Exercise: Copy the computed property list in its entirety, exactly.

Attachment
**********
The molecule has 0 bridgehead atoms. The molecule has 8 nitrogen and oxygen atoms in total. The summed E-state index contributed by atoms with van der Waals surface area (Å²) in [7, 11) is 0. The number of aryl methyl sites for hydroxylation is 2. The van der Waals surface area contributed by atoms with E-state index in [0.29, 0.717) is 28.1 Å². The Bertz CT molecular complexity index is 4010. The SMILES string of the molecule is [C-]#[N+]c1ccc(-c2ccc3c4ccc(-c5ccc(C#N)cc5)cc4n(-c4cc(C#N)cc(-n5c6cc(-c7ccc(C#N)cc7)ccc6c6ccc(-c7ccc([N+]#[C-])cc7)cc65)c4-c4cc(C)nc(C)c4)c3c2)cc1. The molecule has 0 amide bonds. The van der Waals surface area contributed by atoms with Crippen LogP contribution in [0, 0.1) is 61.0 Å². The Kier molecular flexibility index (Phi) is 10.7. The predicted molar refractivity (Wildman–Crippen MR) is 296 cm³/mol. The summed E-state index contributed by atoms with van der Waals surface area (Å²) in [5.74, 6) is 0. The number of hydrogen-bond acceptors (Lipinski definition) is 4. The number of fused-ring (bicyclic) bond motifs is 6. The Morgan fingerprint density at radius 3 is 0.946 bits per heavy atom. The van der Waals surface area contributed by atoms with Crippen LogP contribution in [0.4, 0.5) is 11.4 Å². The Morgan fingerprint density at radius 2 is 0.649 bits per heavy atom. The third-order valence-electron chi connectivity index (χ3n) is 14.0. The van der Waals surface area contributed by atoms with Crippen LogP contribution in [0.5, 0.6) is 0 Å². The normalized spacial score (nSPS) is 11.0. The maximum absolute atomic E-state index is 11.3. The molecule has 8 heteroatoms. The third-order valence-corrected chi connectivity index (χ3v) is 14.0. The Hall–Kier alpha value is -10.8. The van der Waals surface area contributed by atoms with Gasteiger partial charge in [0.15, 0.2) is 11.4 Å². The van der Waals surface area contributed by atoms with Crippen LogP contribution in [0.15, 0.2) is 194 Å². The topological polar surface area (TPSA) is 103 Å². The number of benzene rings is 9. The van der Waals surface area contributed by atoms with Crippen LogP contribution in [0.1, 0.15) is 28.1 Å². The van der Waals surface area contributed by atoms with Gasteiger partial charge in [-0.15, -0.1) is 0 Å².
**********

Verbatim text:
The molecule has 0 bridgehead atoms. The molecule has 8 nitrogen and oxygen atoms in total. The summed E-state index contributed by atoms with van der Waals surface area (Å²) in [7, 11) is 0. The number of aryl methyl sites for hydroxylation is 2. The van der Waals surface area contributed by atoms with E-state index in [0.29, 0.717) is 28.1 Å². The Bertz CT molecular complexity index is 4010. The SMILES string of the molecule is [C-]#[N+]c1ccc(-c2ccc3c4ccc(-c5ccc(C#N)cc5)cc4n(-c4cc(C#N)cc(-n5c6cc(-c7ccc(C#N)cc7)ccc6c6ccc(-c7ccc([N+]#[C-])cc7)cc65)c4-c4cc(C)nc(C)c4)c3c2)cc1. The molecule has 0 amide bonds. The van der Waals surface area contributed by atoms with Crippen LogP contribution in [0, 0.1) is 61.0 Å². The Kier molecular flexibility index (Phi) is 10.7. The predicted molar refractivity (Wildman–Crippen MR) is 296 cm³/mol. The summed E-state index contributed by atoms with van der Waals surface area (Å²) in [5.74, 6) is 0. The number of hydrogen-bond acceptors (Lipinski definition) is 4. The number of fused-ring (bicyclic) bond motifs is 6. The Morgan fingerprint density at radius 3 is 0.946 bits per heavy atom. The van der Waals surface area contributed by atoms with Crippen LogP contribution in [0.4, 0.5) is 11.4 Å². The Morgan fingerprint density at radius 2 is 0.649 bits per heavy atom. The third-order valence-electron chi connectivity index (χ3n) is 14.0. The van der Waals surface area contributed by atoms with Crippen LogP contribution in [0.5, 0.6) is 0 Å². The normalized spacial score (nSPS) is 11.0. The maximum absolute atomic E-state index is 11.3. The molecule has 8 heteroatoms. The third-order valence-corrected chi connectivity index (χ3v) is 14.0. The Hall–Kier alpha value is -10.8. The van der Waals surface area contributed by atoms with Gasteiger partial charge in [0.15, 0.2) is 11.4 Å². The van der Waals surface area contributed by atoms with Crippen LogP contribution in [0.15, 0.2) is 194 Å². The topological polar surface area (TPSA) is 103 Å². The number of benzene rings is 9. The van der Waals surface area contributed by atoms with Crippen LogP contribution in [0.1, 0.15) is 28.1 Å². The van der Waals surface area contributed by atoms with Gasteiger partial charge in [-0.15, -0.1) is 0 Å².